"Do you know," said Miss Hardcastle at last, "you're rather a pretty little thing in your way." There was another silence.

    "Where had you been by that train?" said Miss Hardcastle.

    Suddenly she leant forward and, after-very carefully turning down the edge of Jane's dress, thrust the lighted end of the cheroot against her shoulder. After that there was another pause and another silence.

    "Where had you been by that train?" said Miss Hardcastle.

    How many times this happened Jane could never remember. But there came a time when Miss Hardcastle was talking not to her but to one of the women.

    "What are you fussing about, Daisy?" she was saying. "I was only saying, ma'am, it was five past one."

    "How time flies, doesn't it. Daisy? Aren't you comfortable, Daisy? You're not getting tired, holding a little bit of a thing like her?"

    "No, ma'am, thank you. But you did say, ma'am, you'd meet Captain O'Hara at one sharp."

    "Captain O'Hara?" said Miss Hardcastle dreamily at first, and then louder, like one waking from a dream. Next moment she had jumped up and was putting on her belt. "Bless the girl!" she said. "Why didn't you remind me before?"

    "You don't like us to interrupt, ma'am, sometimes, when you're examining," said the girl sulkily.

    "Don't argue!" shouted Miss Hardcastle, wheeling round and hitting her cheek a resounding blow with the palm other hand. "Get the prisoner into the car."

    A few seconds later (there seemed to be room for five in the car) Jane found herself gliding through the darkness. "Better go through the town as little as possible, Joe," said Miss Hardcastle's voice. "It'll be pretty lively by now." There seemed to be all sorts of strange noises and lights about. At places, too, there seemed to be a great many people. Then there came a moment when Jane found that the car had drawn up. "What the hell are you stopping for?" said Miss Hardcastle. For a second or two there was no answer from the driver except grunts and the noise of unsuccessful attempts to start up the engine. The street was empty but, to judge by the noise, it was near some other street which was very full and very angry. The man got out, swearing under his breath, and opened the bonnet of the car. Miss Hardcastle continued pouring abuse on him. The noise grew louder. Suddenly the driver straightened himself and turned his face towards Miss Hardcastle.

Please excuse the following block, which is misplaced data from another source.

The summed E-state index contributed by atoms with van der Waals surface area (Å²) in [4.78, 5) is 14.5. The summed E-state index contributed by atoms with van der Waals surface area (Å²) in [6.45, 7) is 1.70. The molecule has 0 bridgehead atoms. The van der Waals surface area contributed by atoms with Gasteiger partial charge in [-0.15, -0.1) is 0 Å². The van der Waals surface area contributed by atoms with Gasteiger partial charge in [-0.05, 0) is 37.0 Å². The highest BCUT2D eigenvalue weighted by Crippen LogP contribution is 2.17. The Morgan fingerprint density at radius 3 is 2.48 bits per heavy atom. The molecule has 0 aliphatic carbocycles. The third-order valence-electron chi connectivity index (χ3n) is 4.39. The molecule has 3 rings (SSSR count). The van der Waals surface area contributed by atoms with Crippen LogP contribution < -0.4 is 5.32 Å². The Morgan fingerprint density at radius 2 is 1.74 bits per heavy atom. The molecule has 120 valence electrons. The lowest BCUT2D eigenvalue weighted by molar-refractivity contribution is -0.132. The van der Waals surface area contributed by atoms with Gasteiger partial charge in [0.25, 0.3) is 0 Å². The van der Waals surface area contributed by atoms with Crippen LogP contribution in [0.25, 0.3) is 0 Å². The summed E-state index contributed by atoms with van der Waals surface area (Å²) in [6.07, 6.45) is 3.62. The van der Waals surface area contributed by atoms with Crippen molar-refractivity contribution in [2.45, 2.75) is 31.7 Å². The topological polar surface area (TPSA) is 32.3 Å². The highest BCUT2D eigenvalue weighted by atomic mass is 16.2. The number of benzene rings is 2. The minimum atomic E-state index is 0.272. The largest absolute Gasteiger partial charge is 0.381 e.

"Look here, miss," he said, " that's about enough, see?"

    "Don't you try taking that line with me, Joe," said Miss Hardcastle, "or you'll find me saying a little word about you to the ordinary police."

    "For the lord's sake speak to him nicely, ma'am," wailed Kitty. "They're coming. We'll catch it proper." And in fact men running, by twos and threes, had begun to trickle into the street.

    "Foot it, girls," said Miss Hardcastle. "Sharp's the word. This way."

    Jane found herself hustled out of the car and hurried along between Daisy and Kitty. Miss Hardcastle walked in front. The party darted across the street and up an alley on the far side.

    The alley turned out to be a dead end. Miss Hardcastle stood still for a moment. Unlike her subordinates, she did not seem to be frightened, but only pleasantly excited.

    The shouting in the street they had left had grown louder. Suddenly it became much louder still and angrier.

    "They've caught Joe," said Miss Hardcastle. "If he can make himself heard he'll send them up here. Blast! This means losing the prisoner. Quick. We must go down into the crowd separately. Keep your heads. Try to get to Billingham at the cross-roads. Ta-ta, Babs! The quieter you keep, the less likely we are to meet again."